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Plan for Santa Monica’s Downtown Receives Initial Nod from City Council
By Niki Cervantes
July 13, 2017 -- The Santa Monica City Council Tuesday gave the initial nod to a plan to construct nearly 6,000 multi-family rental units downtown and potentially clear the way for a trio of mixed-use hotel projects as tall as 12 stories.
Fresh from a more than six-hour public hearing the night before, the council tackled the Downtown Community Plan (DCP) in a series of votes Tuesday, although the document does not receive a final vote by the council until July 25 ( July 11, 2017).
“I'm pleased that after robust, but civil dialogue on some key issues the Council unanimously endorsed the final draft DCP,” said Mayor Ted Winterer.
The plan, which will be in place until 2030, allows 3.2 million square feet of new development, about 60 percent of it for future construction of multi-family housing.
Much of the housing would be in five-to-seven story apartment complexes (with ground-floor businesses) along thoroughfares near public transit, such as Lincoln Boulevard.
Now congested with commuters, Lincoln -- like other major streets downtown -- is redesigned to be more conducive to walking and bicycling, instead of engineered to meet the needs of vehicles.
The Council also paved the way for three projects totalling approximately 1.2 million square feet on sites included in an exclusive “overlay” allowing building heights of up to 130 feet, instead of 84-foot height limit now in place.
The three projects -- the redevelopment of the Fairmont Miramar Hotel, a new mixed-use hotel project designed by Frank Gehry and "The Plaza at Santa Monica" on the City owned land -- would require Development Agreements approved by the Council.
Council Member Kevin McKeown said that without the overlay, downtown could end up with “big, boxy developments” on the two privately owned parcels.
“By drawing a line in the skyline, we are telling developers ‘Take your plans for 22-story buildings to another town,'” McKeown said.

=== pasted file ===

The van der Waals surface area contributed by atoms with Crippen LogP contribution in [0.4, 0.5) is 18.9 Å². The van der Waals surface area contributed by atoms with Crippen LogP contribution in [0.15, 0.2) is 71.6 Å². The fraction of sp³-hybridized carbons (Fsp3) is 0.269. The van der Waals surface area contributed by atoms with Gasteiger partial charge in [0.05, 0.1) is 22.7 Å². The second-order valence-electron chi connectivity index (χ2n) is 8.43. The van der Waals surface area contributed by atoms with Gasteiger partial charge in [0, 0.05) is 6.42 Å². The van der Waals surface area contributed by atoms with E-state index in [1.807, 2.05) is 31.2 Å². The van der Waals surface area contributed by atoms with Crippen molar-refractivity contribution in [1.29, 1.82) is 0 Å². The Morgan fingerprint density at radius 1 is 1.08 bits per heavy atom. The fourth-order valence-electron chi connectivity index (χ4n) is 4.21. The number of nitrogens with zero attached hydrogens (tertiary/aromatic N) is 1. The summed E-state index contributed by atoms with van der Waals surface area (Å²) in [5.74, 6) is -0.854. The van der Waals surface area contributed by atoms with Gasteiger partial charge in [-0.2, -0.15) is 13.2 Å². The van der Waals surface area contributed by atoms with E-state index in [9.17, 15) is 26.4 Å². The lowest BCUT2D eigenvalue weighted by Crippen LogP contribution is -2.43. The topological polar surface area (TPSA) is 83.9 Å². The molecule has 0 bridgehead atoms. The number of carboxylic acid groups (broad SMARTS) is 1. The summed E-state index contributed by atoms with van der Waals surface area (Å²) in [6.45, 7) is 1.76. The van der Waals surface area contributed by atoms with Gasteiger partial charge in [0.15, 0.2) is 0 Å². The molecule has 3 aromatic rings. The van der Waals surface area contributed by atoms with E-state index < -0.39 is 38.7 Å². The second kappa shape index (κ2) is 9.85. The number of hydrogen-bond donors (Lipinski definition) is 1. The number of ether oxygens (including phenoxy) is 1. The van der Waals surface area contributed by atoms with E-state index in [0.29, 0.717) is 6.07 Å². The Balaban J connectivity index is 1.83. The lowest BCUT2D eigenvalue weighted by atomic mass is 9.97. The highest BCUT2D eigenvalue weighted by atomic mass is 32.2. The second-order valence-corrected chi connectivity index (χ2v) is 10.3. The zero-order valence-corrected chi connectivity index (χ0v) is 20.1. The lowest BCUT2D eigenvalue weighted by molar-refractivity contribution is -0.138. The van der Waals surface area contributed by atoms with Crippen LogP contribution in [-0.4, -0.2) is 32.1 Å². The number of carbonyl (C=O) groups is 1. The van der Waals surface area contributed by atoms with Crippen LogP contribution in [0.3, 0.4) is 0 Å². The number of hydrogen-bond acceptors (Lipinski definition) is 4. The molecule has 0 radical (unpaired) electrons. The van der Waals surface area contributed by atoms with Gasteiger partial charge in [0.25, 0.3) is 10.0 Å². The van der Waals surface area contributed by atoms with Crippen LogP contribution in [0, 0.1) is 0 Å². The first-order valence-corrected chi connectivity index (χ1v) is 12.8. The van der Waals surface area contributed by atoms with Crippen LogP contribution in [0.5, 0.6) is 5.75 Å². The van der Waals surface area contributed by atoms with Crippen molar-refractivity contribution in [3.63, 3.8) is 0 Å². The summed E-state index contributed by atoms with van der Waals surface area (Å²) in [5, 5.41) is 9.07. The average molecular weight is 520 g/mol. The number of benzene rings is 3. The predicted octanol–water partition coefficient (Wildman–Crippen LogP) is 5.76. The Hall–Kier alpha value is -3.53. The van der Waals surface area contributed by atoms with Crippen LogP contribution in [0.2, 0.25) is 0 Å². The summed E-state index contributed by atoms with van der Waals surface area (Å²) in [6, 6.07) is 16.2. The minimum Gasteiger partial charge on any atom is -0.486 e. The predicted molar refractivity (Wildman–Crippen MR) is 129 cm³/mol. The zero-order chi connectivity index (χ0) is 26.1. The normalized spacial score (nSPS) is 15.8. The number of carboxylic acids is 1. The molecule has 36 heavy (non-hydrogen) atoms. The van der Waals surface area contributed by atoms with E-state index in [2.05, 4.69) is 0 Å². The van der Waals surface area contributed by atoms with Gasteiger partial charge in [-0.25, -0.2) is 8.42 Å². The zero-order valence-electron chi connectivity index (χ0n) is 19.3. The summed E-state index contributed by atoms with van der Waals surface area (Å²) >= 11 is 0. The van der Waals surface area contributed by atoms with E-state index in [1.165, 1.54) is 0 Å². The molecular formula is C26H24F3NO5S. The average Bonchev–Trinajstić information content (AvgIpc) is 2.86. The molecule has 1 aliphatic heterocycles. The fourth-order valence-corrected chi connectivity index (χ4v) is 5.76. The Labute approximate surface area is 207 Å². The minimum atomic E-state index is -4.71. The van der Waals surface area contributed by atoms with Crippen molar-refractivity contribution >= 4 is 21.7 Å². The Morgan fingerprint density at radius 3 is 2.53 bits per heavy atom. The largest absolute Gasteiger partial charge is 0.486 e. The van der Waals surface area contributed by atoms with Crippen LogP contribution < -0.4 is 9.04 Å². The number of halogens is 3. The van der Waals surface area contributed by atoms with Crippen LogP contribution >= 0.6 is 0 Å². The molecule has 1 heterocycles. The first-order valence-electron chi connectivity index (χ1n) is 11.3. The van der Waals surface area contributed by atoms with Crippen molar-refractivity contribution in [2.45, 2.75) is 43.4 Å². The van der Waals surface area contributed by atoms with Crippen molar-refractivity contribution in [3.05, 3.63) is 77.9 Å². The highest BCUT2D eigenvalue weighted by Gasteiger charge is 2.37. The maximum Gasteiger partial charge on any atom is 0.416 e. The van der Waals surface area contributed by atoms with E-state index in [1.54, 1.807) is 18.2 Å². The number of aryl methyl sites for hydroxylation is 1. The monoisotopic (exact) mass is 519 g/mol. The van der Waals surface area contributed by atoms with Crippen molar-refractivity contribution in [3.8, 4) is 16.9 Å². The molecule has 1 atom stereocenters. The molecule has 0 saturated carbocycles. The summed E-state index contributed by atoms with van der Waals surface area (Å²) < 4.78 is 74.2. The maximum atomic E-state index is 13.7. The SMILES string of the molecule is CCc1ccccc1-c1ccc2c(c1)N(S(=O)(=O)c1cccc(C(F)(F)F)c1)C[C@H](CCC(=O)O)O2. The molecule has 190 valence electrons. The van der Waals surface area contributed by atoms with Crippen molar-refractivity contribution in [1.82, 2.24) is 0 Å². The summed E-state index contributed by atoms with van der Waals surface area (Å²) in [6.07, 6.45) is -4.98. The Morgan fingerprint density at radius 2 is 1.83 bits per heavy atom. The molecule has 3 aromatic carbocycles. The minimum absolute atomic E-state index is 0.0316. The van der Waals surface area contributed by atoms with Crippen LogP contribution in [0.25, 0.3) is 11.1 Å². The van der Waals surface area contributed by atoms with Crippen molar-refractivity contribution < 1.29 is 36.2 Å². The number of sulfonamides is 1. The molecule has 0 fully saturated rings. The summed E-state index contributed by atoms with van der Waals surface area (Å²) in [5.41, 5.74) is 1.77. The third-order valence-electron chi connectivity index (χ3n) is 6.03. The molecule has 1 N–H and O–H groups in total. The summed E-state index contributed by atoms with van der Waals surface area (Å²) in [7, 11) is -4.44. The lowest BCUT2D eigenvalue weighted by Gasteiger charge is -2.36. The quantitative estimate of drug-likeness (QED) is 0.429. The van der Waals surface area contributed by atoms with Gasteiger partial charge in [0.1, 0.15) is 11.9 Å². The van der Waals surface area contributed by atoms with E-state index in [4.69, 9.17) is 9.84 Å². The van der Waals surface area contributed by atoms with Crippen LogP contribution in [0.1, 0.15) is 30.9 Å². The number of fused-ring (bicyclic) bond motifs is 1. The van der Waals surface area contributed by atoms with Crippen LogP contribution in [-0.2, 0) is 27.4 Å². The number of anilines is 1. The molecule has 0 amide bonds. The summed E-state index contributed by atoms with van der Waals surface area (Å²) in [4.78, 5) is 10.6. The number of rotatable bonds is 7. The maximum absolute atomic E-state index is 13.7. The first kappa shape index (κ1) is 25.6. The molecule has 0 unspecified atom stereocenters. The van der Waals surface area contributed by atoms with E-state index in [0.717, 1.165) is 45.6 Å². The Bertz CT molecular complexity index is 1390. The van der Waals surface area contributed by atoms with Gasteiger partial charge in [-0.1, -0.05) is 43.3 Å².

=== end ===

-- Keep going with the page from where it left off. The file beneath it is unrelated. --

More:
Opponents of the plan, mostly members of the City's slow-growth movement, objected to the last-minute decision to revert to an earlier version of the DCP increasing the density of each of the three big projects.
“This is effectively spot-zoning and gives away entitlements to three developers on some of the most valuable land in the world with nothing in return for resident,” said Nikki Kolhoff, a Santa Monica resident.
Although Council Members Sue Himmelrich and Tony Vazquez voted against the motion to allow increased height and density for the "overlay" sites, Winterer said the DCP meets council’s overall goals.
The plan takes pains to preserve the “historic character of our Downtown” and to allow “continued enhancements of public green space and plazas,” Winterer.
It also creates a path to development that will “complement the economic prosperity and environmental sustainability of our entire community.”
The downtown population swells to about 250,000 visitors, workers and a small community of residents on most weekdays, City officials have said.
The DCP, which has been more than six years in the making, banks on the populace being willing to garage cars in favor of the City’s alternative transportation, such as Expo trains, City buses, car-sharing and new businesses like Lyft.
Most of the new housing units expected to be constructed through 2030 will be rentals at market rate -- among the region’s highest. But the DCP requires between 20 percent and 30 percent be deed-restricted affordable housing.
The units will be set aside for a range of income earners, from those of extremely low incomes to those deemed as earning moderate incomes.
The DCP also allows increased heights and density for 100 percent affordable housing projects and streamlines the approval process.
The DCP’s critics also were angered that the council did not heed their call to replace the "Plaza" -- the 280-room luxury hotel/mixed-use project proposed on the City owned site at 4th/5th and Arizona -- with a central public park.
Although several public parks are near downtown, none are in it, they said.
“The site is perfectly suited for a public park or plaza,” said Kolhoff.
“They are mortgaged to the hilt,” she said.
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